- The Washington Times - Friday, January 13, 2006

About 53,500 U.S. toddlers are treated annually in emergency rooms after inadvertent exposure to prescription and over-the-counter medications found in the home, a federal study has found.

The analysis by researchers with the Centers for Disease Control and Prevention (CDC) showed that nearly three-fourths of these nonfatal — but often serious — cases between 2001 and 2003 occurred in 1-to-2-year-old children. They typically occurred when medicines intended for another family member were not stored properly.

Children 4 years old and younger “can reach items on a table, in a purse or in a drawer where medications are often stored; young children also tend to put objects they find in their mouths,” the researchers said in a report in this week’s issue of the CDC’s Morbidity and Mortality Weekly Report, released yesterday.

Exposure to over-the-counter medication was slightly more frequent than prescription drugs (42 percent versus 39 percent), the study said. Drugs such as acetaminophen and antidepressants were most often unintentionally taken by young children (27 percent), followed by cough and cold medicine or anti-asthma treatments (11.6 percent), and nonsteroidal anti-inflammatory agents or muscle relaxants (8.4 percent). The study’s list also included aspirin, vitamins and antihistamines.

“Some of these agents can be highly toxic, and ingestion by young children can lead to death,” according to an editorial note attached to the report.

The report found that nearly 10 percent of the 53,517 children ages 4 and younger who were sickened by unintentional exposure to medication and treated in emergency rooms were admitted to the hospital or transferred for specialized care.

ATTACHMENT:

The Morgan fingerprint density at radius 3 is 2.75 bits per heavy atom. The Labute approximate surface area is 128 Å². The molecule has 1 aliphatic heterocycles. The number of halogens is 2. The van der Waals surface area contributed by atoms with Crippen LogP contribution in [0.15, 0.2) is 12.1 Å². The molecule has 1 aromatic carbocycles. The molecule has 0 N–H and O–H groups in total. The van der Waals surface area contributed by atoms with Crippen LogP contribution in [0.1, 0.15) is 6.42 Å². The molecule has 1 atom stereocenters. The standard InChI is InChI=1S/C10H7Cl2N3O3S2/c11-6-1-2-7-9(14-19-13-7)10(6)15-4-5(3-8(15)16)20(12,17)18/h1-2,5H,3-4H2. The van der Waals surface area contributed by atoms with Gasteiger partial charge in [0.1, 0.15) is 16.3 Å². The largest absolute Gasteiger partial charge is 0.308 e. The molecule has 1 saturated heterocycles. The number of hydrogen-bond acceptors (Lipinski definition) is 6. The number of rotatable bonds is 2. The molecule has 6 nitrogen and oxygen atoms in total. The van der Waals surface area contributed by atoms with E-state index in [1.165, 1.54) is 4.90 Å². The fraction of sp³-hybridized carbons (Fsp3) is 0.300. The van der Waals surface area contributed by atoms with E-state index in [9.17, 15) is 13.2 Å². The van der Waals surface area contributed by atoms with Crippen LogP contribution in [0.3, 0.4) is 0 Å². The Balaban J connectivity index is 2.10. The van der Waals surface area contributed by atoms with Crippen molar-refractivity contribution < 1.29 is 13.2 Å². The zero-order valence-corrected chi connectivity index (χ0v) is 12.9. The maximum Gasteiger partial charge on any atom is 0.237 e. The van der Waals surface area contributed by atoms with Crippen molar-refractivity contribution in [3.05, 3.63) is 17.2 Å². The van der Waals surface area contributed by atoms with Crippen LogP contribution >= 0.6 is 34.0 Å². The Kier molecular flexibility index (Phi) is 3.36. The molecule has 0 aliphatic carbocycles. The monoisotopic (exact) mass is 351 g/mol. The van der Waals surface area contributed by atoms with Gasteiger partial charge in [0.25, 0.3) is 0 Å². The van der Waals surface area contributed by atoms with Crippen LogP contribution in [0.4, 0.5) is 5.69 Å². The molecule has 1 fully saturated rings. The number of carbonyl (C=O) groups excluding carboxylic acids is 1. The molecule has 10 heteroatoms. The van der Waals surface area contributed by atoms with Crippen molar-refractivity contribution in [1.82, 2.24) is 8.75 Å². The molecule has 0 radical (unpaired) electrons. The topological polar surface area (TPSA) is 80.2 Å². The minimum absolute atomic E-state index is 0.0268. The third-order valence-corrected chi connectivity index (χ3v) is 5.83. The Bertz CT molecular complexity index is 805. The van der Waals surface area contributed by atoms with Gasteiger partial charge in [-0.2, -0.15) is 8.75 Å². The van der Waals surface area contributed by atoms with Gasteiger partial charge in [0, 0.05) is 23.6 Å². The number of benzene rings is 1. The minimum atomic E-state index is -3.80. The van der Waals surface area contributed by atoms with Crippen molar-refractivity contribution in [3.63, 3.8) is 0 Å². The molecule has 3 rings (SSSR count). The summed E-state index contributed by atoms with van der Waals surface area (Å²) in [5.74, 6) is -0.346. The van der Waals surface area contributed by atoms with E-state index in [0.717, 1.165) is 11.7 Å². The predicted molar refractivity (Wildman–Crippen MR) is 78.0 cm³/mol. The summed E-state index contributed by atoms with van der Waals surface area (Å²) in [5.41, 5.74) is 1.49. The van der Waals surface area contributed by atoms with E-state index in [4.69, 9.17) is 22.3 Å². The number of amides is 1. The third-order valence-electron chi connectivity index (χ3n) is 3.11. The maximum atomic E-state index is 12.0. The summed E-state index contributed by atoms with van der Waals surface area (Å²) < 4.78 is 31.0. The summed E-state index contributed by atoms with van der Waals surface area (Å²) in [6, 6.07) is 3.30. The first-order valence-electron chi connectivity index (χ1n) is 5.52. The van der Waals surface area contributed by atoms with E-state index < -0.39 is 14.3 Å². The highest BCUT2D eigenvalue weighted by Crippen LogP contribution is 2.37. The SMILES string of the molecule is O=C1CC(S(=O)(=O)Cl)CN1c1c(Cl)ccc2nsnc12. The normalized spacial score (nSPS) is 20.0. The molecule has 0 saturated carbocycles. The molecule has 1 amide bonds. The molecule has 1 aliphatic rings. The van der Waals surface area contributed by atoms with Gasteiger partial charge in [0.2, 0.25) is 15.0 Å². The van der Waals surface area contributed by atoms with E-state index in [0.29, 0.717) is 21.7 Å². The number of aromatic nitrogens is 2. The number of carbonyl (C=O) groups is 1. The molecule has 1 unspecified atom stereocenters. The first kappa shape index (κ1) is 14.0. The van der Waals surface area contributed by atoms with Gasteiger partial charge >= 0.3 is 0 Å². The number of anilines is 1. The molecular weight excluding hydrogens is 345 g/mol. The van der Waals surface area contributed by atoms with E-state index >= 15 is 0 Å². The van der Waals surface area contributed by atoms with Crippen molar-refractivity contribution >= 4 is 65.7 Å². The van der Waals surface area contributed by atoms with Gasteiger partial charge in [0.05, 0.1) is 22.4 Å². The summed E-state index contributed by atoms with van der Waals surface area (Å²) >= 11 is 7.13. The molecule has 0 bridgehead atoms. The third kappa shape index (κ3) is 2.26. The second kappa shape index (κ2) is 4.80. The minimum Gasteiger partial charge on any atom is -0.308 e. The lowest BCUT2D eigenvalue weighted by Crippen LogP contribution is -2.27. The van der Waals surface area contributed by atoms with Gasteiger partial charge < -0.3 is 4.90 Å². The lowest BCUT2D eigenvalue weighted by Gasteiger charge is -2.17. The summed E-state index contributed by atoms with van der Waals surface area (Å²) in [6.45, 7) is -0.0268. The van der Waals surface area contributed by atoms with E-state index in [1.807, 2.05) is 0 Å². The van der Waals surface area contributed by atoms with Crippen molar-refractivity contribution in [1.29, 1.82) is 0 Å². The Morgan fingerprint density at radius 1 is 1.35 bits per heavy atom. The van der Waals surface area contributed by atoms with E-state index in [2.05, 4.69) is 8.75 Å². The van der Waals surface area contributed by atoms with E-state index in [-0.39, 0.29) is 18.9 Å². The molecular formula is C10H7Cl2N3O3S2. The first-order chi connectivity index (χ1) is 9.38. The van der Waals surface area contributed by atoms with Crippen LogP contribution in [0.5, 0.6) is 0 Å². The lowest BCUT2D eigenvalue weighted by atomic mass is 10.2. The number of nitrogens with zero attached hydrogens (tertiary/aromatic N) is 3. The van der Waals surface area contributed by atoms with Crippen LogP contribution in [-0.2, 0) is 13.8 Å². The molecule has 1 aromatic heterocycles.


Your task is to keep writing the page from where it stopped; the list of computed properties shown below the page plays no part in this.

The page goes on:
The editorial note further pointed out that the percentage of young children requiring a higher level of treatment after medication poisonings is nearly four times higher than that of youngsters in the same age group treated for all unintentional causes of injury.

Drugs most commonly identified as being involved in such higher-level care were anticonvulsant agents, calcium-channel-blocking agents used to treat high blood pressure, antidepressants, mood-stabilizing drugs and pills to prevent hypoglycemia or low blood sugar.

Researchers discovered that 35 children 4 and younger had died in 2002 after unintentional medication exposure. They also determined that 1,500 emergency room visits and 150 hospital admissions occurred for each of those fatalities, said Dr. Dan Budnitz of the CDC’s Division of Healthcare Quality Promotion and an author of the report.

The report credits child-resistant packaging, required by the Poison Prevention Act of 1970, for reducing prescription medication deaths in young children by 45 percent between 1974 and 1992.

Despite this progress, “unintentional medication exposure remains a serious threat to the health of young children,” the authors write.

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